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March 1969

Waardenburg's Syndrome With Bilateral Cleft Lip

Author Affiliations

From the Department of Pediatrics, Baltimore City Hospitals and The Johns Hopkins University School of Medicine, Baltimore.

Am J Dis Child. 1969;117(3):344-348. doi:10.1001/archpedi.1969.02100030346020

DURING recent years a number of reports1-7 have shown that Waardenburg's syndrome, once believed to occur only in Dutch people, does occur in many ethnic groups.

The colorful characteristics of this syndrome (white forelock, heterochromia iridum, and confluent eyebrows) confers on affected individuals a very peculiar facies. The importance of the syndrome, however, lies in another less common manifestation, deafness, and this fact prompted Waardenburg8 to search for such anomalies in an institution for deaf mutes.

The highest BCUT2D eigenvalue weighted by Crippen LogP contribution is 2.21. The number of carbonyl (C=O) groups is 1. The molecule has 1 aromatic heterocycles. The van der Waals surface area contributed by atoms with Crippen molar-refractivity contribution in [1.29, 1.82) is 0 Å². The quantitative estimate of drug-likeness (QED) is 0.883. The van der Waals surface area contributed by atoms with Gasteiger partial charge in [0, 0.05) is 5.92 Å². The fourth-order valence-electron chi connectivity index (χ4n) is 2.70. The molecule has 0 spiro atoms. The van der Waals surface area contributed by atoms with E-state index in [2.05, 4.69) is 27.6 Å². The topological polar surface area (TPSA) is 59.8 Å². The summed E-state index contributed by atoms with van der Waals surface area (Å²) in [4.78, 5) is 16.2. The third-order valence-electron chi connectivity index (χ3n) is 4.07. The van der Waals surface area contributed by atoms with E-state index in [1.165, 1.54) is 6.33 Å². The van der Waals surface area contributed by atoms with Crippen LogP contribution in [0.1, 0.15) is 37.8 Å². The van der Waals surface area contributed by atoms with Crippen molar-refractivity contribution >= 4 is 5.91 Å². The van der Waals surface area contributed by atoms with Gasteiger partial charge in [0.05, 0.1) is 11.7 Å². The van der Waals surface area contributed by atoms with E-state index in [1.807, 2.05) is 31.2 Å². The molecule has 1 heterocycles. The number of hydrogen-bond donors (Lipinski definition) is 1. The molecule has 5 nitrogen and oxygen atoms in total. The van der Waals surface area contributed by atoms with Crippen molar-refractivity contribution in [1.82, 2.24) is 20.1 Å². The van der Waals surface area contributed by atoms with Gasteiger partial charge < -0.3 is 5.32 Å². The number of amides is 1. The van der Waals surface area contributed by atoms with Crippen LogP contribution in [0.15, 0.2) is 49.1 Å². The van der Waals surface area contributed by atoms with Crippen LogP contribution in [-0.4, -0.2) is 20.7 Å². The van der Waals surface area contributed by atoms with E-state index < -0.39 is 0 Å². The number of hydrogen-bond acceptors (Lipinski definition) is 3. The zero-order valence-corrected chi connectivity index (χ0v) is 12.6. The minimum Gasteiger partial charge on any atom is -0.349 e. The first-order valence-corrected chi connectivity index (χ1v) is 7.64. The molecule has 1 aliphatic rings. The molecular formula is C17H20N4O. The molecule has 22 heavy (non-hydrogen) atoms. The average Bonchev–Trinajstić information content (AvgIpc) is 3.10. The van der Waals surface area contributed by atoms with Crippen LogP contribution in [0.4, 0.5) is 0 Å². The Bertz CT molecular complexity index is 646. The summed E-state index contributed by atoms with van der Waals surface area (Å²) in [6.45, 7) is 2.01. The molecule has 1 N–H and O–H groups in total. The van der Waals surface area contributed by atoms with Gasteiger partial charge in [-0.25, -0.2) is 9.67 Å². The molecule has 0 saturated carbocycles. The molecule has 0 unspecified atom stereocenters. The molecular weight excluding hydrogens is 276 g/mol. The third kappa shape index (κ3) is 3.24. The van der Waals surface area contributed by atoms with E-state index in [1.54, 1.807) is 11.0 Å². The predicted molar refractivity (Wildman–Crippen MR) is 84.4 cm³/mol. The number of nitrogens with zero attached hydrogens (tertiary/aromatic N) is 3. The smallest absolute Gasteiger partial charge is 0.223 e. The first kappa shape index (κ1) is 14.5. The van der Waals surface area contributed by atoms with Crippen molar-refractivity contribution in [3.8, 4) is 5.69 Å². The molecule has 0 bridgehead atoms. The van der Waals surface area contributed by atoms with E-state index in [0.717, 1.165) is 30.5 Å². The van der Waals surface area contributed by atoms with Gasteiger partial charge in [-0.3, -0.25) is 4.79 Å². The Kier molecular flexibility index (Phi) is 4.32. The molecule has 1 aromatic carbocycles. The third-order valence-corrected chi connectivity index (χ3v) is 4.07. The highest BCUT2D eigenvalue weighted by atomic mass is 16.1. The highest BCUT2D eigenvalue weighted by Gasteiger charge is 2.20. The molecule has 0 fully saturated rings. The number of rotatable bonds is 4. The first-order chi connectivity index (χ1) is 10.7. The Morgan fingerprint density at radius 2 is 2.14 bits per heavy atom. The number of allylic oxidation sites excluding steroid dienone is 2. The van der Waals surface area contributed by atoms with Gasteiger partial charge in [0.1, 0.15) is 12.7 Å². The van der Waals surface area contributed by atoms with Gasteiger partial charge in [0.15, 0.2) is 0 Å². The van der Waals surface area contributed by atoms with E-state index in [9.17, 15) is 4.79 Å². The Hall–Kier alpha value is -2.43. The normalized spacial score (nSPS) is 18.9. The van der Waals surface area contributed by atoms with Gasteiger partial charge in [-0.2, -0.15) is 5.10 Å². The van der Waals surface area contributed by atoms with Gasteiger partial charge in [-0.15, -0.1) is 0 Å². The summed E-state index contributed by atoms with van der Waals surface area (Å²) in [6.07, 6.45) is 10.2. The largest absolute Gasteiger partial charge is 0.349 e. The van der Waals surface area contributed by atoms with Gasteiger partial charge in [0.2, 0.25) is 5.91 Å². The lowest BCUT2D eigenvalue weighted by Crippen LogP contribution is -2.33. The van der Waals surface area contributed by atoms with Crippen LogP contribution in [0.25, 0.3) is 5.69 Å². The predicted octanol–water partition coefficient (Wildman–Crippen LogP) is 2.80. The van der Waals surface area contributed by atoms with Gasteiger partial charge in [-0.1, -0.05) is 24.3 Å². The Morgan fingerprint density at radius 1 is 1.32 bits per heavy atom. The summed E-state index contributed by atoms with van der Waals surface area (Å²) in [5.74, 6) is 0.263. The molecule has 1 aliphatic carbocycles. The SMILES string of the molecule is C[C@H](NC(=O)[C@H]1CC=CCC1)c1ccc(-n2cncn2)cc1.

The purpose of this report is to present a newborn with this syndrome in association with a bilateral cleft lip and deafness.

Report of a Case  The patient was a 3,900 gm (8 lb 13 ounces) Negro girl born to a 42-year-old deaf mute woman.On initial examination of the infant (color Fig 1), the positive physical findings were a white forelock, broad nasal root, marked dystopia canthorum, square face, bilateral cleft

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